I’ve always found crows attractive, somewhat clownish birds, I am beguiled by their high intelligence and tool-using skills, but here he was, a sleek, powerful, not-at-all amusing predator with a beak like a javelin, holding the bloody robin fledgling, who would not now be inhabiting berry baskets or anything else, except perhaps the inside of a crow.

I charged. This was bad of me. I admit that freely. I should absolutely have let nature take its course, but I wasn’t particularly thinking at the moment. Maybe I was hoping he’d drop the fledgling and it would still be alive. Mostly I think I was reacting to those dozen panicky robins who were screaming in the way that transcends species boundaries “For god’s sake, somebody do something”!

The crow, however, if he wasn’t swayed by a robin mob, was far less interested in a primate who couldn’t even fly. He took two contemptuous hops and was airborne, fledgling dangling bonelessly limp from his beak, and was gone. The robins followed, still yelling, in a tight and useless formation, and the whole lot vanished down the street and out of my vision.

Well. Better into a crow than into a stray cat. And I realize, of course, that it is not the loss of a robin that particularly bothers me—millions of young robins die yearly, and they continue to breed like arial rabbits. I could even have watched the crow eat with relative aplomb. The baby robin had all the allure of a mud pie with pointy bits.

No, it was the furious, futile assault of the other robins that was painful to watch. The crow was just a predator, and I’m just a fool with a birdfeeder, the fledgling was probably dead the minute the crow gave it a quick shake, but those poor gallant robins throwing so valiantly and uselessly at the foe was agonizing. It’s not the death that hurts to see, it’s all that wasted courage by the adults.

Their brains are tiny, and they’re wild animals, who have largely had moping selected out of them, so I doubt the robins will experience much mental anguish once the actual assault has ended. They’ll forget about it and raise another brood next year—maybe even this year, if it’s not too late in the season to start again. Hopefully they’ll pick a better nest site. And young crows somewhere will get a good meal, so they can be pleasant, clownish, tool-using birds in years to come. And the primate will have learned yet again not to get emotionally involved in nature, and will probably fail spectacularly to learn from this lesson, yet again.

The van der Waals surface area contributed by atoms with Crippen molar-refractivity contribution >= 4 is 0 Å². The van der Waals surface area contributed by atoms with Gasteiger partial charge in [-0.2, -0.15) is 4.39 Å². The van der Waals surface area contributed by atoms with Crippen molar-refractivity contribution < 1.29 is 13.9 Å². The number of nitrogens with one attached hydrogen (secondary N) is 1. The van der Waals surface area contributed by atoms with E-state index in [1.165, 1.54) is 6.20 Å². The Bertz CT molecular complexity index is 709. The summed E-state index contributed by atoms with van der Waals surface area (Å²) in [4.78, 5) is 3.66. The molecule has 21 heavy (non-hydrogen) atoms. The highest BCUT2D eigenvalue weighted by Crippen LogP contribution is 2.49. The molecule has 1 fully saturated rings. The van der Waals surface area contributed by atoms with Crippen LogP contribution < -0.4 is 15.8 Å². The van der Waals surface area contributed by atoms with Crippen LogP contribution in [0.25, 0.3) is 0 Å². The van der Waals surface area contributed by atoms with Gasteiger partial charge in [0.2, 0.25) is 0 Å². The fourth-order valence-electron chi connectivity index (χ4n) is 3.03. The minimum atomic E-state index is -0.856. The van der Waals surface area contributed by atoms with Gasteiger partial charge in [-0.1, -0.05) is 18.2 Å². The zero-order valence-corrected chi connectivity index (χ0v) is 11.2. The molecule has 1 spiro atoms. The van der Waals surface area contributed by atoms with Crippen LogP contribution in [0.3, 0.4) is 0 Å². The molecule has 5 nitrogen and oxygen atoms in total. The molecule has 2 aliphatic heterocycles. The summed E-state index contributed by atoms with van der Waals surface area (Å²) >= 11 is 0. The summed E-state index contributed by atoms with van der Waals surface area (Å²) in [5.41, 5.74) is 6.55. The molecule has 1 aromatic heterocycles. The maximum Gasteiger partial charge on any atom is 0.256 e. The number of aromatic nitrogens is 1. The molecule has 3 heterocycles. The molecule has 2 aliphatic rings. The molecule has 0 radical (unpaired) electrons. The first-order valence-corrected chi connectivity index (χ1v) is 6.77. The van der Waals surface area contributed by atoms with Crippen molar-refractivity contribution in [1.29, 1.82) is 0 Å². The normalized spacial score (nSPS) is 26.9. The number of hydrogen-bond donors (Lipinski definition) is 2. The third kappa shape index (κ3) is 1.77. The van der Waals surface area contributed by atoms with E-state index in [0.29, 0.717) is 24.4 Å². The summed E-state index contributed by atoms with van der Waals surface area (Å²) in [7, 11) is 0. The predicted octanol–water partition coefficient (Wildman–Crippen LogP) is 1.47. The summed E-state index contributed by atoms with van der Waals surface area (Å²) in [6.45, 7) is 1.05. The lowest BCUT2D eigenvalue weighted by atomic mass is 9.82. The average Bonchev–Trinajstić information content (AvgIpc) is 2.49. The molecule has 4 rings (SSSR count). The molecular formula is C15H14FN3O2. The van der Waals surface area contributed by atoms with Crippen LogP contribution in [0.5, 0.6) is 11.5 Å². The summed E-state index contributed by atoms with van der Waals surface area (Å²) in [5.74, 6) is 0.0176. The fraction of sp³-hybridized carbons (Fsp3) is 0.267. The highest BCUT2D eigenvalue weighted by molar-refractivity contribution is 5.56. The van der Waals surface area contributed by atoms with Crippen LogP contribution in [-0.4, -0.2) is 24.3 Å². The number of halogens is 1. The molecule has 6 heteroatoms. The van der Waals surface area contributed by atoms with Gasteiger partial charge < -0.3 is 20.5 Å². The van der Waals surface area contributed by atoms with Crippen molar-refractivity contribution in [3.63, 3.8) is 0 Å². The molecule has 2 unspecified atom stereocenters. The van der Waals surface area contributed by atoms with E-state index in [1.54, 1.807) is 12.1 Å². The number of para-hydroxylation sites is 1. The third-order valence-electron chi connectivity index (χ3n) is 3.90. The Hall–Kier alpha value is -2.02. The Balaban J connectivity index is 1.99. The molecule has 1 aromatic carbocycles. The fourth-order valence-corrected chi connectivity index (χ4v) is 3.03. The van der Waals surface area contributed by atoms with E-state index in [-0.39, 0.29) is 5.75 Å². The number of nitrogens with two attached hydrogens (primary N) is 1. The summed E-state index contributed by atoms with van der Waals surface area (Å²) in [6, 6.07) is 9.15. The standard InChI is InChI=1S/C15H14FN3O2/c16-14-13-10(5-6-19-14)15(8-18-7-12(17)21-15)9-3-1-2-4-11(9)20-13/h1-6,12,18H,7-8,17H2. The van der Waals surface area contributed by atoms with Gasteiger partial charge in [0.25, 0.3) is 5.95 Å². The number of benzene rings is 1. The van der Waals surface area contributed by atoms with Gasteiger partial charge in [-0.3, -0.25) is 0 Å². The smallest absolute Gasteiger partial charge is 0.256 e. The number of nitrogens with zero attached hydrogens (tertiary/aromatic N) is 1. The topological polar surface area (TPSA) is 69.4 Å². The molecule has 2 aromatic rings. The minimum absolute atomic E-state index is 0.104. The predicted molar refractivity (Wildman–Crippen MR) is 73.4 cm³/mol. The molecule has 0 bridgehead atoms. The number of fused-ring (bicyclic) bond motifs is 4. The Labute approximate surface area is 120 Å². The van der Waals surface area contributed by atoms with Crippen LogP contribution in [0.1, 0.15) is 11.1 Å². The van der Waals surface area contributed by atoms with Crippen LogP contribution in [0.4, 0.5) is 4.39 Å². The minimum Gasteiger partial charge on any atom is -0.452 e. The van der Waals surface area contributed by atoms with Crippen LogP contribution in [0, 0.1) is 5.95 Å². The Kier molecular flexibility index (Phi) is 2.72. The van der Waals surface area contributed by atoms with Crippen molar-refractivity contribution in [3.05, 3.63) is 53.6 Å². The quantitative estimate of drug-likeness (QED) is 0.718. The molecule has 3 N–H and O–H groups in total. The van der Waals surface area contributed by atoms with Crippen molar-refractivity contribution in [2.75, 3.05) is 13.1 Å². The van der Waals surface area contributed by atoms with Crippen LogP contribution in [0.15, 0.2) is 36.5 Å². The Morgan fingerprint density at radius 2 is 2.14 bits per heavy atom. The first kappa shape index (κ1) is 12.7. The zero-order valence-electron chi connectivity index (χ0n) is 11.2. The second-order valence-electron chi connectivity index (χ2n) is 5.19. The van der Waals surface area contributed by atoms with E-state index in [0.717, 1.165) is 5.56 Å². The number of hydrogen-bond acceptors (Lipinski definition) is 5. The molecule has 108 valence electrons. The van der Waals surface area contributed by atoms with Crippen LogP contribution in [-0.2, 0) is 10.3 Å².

Ursula Vernon

(Source: fuckyeahursulavernon)

Things to Keep Reminding Myself as Someone with Low Self Esteem, High Anxiety, & the Urge to Please Others


No one is entitled to your physical or emotional affection.

Denying affection does not make you a mean or bad person.

It’s not considered hurting others when you are protecting yourself and your happiness.

Those who threaten your joy or comfort do not deserve your kindness or attention.

You should never do anything that makes you feel unhappy to make others happy.

You deserve to feel safe and happy.

(via fuckyeah-i-read)

""I probably won’t miss you," my mother said.
“I’m only interested in the end of the world,” I replied."

— Poetry Week - WTNV  (via thewaytheyusedto)

(via suzannethurgood)

Tags: wtnv



"It’s my first time here. I wanted to come to - you know you don’t go to Comic Con without going down on the floor and seeing it all, and so the way I came up with doing that was Spider-Man." - Daniel Radcliffe at the 2014 SDCC


"Mr. Downey, sir."

"Oh my god, you are twelve, I thought you must look older in person. Listen to me carefully, we don’t have much time.”


"I need you to put the costume back on and crash the Marvel panel. I need this like I need to breathe. I’ll have flowers."

"I don’t think I should do that."

"You’re only young once, Daniel. Actually, you’re probably young forever, look at you."

[RDJ Advises Chris Evans Daniel Radcliffe on his Life Choices]

(via tygermama)


do u ever look back on ur childhood and get blown away by how gay u were before u even knew what gay was

(via nikittypaprika)


Or reading them, either.


Or reading them, either.

(via afrogeekgoddess)

latenightliar said: If you don't mind me asking, what ARE the right codewords to use on doctors and such?



I’ve thought, many times, about writing a book or something that was basically How To Negotiate Your Disability Without Curling Into A Ball And Weeping More Than Once Or Twice A Week *Or* Murdering The Entire Universe (More Than Once Or Twice A Week).

Here are some highlights:

1) On acquiring adequate pain medication.